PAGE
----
The Great Big New Year's Resolution Bike Blog Roundup

It's 2015 and we're back from our Christmas break all ready to, well, go back to bed, frankly but that's another matter. Out there in bike blog land resolutions were being made - mostly to cycle more - although if you are resolving to give up your car then Kim Harding has a dire warning for you - life may never be the same again.

Looking back and looking forward

It being that time of the year, bloggers and campaigners were looking back over a big year in cycling in Northern Ireland, San Francisco, Washington State and Pittsburgh - it's hard to escape the impression that the momentum is all on the American side of the Atlantic when it comes to cycling. But others were looking forward to 2015 even in the UK, as well as in Seattle (another US city that has had a good 2014) and Portland (which seems to be shaking of its stagnation), while &Bike has some wishes for 2015. Washington Bikes looks at some positive trends that should be good for the future, Wisconsin Bike Fed plans to build equity through cycling, while if all else fails, we could just start learning Finnish (by 2050 we might just have mastered it, too). British Cycling kicks off the new year reminding us all how much we can save too. And, on a much more sombre note, 2015 got off to the worst possible start for two separate cyclists' families, while Ireland looks back on its deadliest year for cyclists in a while.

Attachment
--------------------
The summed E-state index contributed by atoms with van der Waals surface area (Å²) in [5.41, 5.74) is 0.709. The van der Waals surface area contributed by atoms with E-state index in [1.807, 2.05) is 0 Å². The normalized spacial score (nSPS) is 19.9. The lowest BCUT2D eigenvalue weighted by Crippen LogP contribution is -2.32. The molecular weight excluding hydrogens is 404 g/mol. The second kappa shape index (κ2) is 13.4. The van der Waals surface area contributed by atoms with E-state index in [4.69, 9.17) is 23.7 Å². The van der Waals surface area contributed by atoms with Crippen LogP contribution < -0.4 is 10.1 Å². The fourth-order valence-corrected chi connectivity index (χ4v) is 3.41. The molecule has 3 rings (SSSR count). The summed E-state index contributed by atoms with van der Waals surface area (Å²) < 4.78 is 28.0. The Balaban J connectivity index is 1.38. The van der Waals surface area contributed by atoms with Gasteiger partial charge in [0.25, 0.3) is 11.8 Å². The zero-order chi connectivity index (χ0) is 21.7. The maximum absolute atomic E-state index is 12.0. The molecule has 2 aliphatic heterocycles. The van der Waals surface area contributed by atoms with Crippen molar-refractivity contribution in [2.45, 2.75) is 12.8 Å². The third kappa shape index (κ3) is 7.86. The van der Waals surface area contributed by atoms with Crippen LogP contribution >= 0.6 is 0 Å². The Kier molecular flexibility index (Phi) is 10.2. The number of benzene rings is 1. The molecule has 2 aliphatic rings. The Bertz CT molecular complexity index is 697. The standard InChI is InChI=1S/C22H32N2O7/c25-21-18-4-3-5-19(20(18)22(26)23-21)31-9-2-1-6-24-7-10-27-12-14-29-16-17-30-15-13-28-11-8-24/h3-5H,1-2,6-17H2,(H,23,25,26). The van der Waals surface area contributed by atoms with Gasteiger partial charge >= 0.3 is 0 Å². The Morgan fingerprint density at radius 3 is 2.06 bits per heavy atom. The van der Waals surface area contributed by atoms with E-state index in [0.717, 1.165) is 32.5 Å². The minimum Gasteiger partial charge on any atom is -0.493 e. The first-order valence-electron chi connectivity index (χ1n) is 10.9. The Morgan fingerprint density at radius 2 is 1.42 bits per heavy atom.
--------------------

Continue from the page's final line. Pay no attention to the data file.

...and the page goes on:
Design matters

Meanwhile the detailed discussion of design matters continued. People for Bikes had some statistics important for anyone designing protected bike lanes - interesting in the light of the fact that Chicago Streets Blog found they liked New York's protected bike lanes better than their own home town's, while found that barely half an inch could make the difference in transforming a bike track. It's not just about kerbs, though - Mr Happy Cyclist considered how the geometry of a cycle track on a roundabout could be improved so you don't need to be an owl to use it -, while Shaun McDonald wondered why only left-turning cyclists were protected on a City of London Roundabout (and the Alternative DfT questioned whether we really need an app to tell us that a roundabout is a scary place on a bike at all). Geometry matters in Copenhagen toowhile David Hembrow slaughters the shared space sacred cow - hopefully all matters that will be dealt with in Transport for London's International Best Practice Study report. If they're looking for an international worst practice study, then they could do worse than visit Renfrewshire which manages to tick all the boxes for poor UK cycling infrastructure design, or Belfast whose contraflow cycle lanes just seem to turn cyclists into the crumple zone between cars.

It's a culture thing

While the Dutch may have a distinct cycling culture of their own, cycling in a multicultural city like Rotterdam shows that it's nothing to do with being Dutch. But culture does matter when it comes to political will - like Cambridge cracking down on pavement cyclists on one hand while forcing bikes and pedestrians together on the other. Or TfL responding to groundless fears and compromising CS2 at Whitechapel Market - even though doom and gloom over other hugely controversial plans have proved to be unfounded. It takes a lot to get Magnatom down, for instance, but cycle campaigning in Glasgow will do it - and it sounds as if Irish politicians can be just as wrong headed (and the uphill struggle cycle campaigners face has always been with us). But never fear, for a known bike-monger has made it onto the New Year's Honour list and cargo bikes have now stormed the final bastion of middle England, although cultural differences will probably remain; note that in Germany the most important thing about bike cargo carrying capacity is how many cases of beer it will manage.

Return to the political fray